Memories on the Mantle

There’s a thick wooden shelf over the fireplace in the living room covered with photographs of moments that I don’t remember. A few I wasn’t alive for, but some I’m in—smiling brightly, wild-haired and wild-eyed. It’s strange to think how many memories this house holds for me; the slumber parties and family meals, movie nights and homework sessions.

I don’t get to come here often anymore. It’s not far away, but sometimes even that 3 hour train ride can seem insurmountable. I have a life somewhere else now; not all I want yet,  but enough that I can’t just take off on a whim, even when I want nothing more than to eat my mother’s home-made Santa-Fe chicken and  watch West Wing on the couch with my dad.

These days my family moves in circles around each other. Our orbits intersect every few months. Before yesterday, I hadn’t seen my younger brother in 6 months. The four of us – 5 if you include the dog, and my brother and father certainly do -- haven’t all been together since before summer even started. I like when we all get to be in the same place, to share a few short days, a few short moments.
 Thanksgiving is tomorrow.   I’m home through the weekend, but I’m not sure when I’ll be here next. I’m working over Christmas, and the whole movies and Chinese food routine doesn’t need to be confined to December 25th. It’s strange to think of home as a place that I come to visit for a couple of days at a time, but I guess that’s what getting older means. Having new homes, new places I need to be.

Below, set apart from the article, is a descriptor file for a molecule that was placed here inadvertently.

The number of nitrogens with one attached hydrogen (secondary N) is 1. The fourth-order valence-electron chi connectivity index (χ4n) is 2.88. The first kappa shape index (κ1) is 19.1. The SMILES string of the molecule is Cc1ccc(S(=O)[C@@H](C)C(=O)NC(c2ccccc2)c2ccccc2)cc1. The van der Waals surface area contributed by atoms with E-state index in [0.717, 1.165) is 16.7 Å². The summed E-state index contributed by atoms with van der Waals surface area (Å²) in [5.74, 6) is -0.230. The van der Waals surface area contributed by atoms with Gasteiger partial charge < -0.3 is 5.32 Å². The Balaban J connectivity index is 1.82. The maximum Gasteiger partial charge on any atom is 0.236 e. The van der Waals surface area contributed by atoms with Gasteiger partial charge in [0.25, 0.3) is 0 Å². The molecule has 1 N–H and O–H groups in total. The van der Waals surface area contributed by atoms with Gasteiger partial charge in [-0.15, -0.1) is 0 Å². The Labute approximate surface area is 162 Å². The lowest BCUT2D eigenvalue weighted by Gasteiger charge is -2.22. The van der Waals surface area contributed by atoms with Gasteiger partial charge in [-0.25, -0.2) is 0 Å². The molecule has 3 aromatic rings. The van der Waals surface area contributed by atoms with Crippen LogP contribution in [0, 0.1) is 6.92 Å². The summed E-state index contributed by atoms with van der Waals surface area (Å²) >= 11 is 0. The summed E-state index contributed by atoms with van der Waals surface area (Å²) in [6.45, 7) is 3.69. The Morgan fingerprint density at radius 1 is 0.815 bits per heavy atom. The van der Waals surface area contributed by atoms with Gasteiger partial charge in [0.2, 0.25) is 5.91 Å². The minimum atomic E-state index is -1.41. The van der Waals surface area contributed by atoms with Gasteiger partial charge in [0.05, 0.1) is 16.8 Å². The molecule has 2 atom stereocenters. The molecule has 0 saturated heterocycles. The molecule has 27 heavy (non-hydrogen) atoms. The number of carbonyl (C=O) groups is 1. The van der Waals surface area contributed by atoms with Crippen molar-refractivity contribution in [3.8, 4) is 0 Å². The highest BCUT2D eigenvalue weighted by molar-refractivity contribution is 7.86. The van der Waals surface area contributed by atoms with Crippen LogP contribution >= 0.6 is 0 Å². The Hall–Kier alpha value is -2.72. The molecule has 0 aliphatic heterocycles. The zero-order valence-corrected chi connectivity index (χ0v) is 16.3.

Tomorrow I’ll sit around the table with my brother and parents, my grandmothers and cousins and uncles and aunts. My Nana will balance spoons on her nose, and the boys will sneak away to play video games. We will eat a lot (of course) and laugh even more, and my mom will tell stories about moments I was there for but much too young to remember.

One day these moments will be memories too. I’ll look back on my visits home when I was in my 20’s. Scared and unsure and figuring my life out. Taking comfort here, for a few days at a time.  . Days where I got to curl up under the blankets and listen to my family move around me, my laptop on my lap and my fingers on the keys.

I think – I hope -- I’ll look back on these days fondly. One day these new, present, memories will be on the mantle. My hair is longer now, but no less wild. I never learned how to properly disguise the manic spark behind my eyes.  The photographs I’ll look at in another decade might be one’s I’ve taken, but they might be ones I’m smiling in. 

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